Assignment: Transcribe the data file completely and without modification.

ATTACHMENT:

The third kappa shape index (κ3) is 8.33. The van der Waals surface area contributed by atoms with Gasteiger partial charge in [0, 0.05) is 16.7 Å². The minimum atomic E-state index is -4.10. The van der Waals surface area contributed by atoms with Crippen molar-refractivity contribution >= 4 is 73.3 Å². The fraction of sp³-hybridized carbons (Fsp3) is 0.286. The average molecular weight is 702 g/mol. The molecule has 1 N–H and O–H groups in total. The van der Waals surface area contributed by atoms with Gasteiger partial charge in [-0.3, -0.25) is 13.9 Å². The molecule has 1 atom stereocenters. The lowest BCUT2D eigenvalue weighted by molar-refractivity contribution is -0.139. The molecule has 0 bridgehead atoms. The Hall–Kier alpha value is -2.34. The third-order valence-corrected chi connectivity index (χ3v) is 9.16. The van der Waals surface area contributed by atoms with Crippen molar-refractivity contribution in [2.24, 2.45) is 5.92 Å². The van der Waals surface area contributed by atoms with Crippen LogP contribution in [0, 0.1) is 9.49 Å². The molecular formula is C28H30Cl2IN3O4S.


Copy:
The third kappa shape index (κ3) is 8.33. The van der Waals surface area contributed by atoms with Gasteiger partial charge in [0, 0.05) is 16.7 Å². The minimum atomic E-state index is -4.10. The van der Waals surface area contributed by atoms with Crippen molar-refractivity contribution >= 4 is 73.3 Å². The fraction of sp³-hybridized carbons (Fsp3) is 0.286. The average molecular weight is 702 g/mol. The molecule has 1 N–H and O–H groups in total. The van der Waals surface area contributed by atoms with Gasteiger partial charge in [-0.3, -0.25) is 13.9 Å². The molecule has 1 atom stereocenters. The lowest BCUT2D eigenvalue weighted by molar-refractivity contribution is -0.139. The molecule has 0 bridgehead atoms. The Hall–Kier alpha value is -2.34. The third-order valence-corrected chi connectivity index (χ3v) is 9.16. The van der Waals surface area contributed by atoms with Crippen molar-refractivity contribution in [2.24, 2.45) is 5.92 Å². The van der Waals surface area contributed by atoms with Crippen LogP contribution in [0, 0.1) is 9.49 Å². The molecular formula is C28H30Cl2IN3O4S.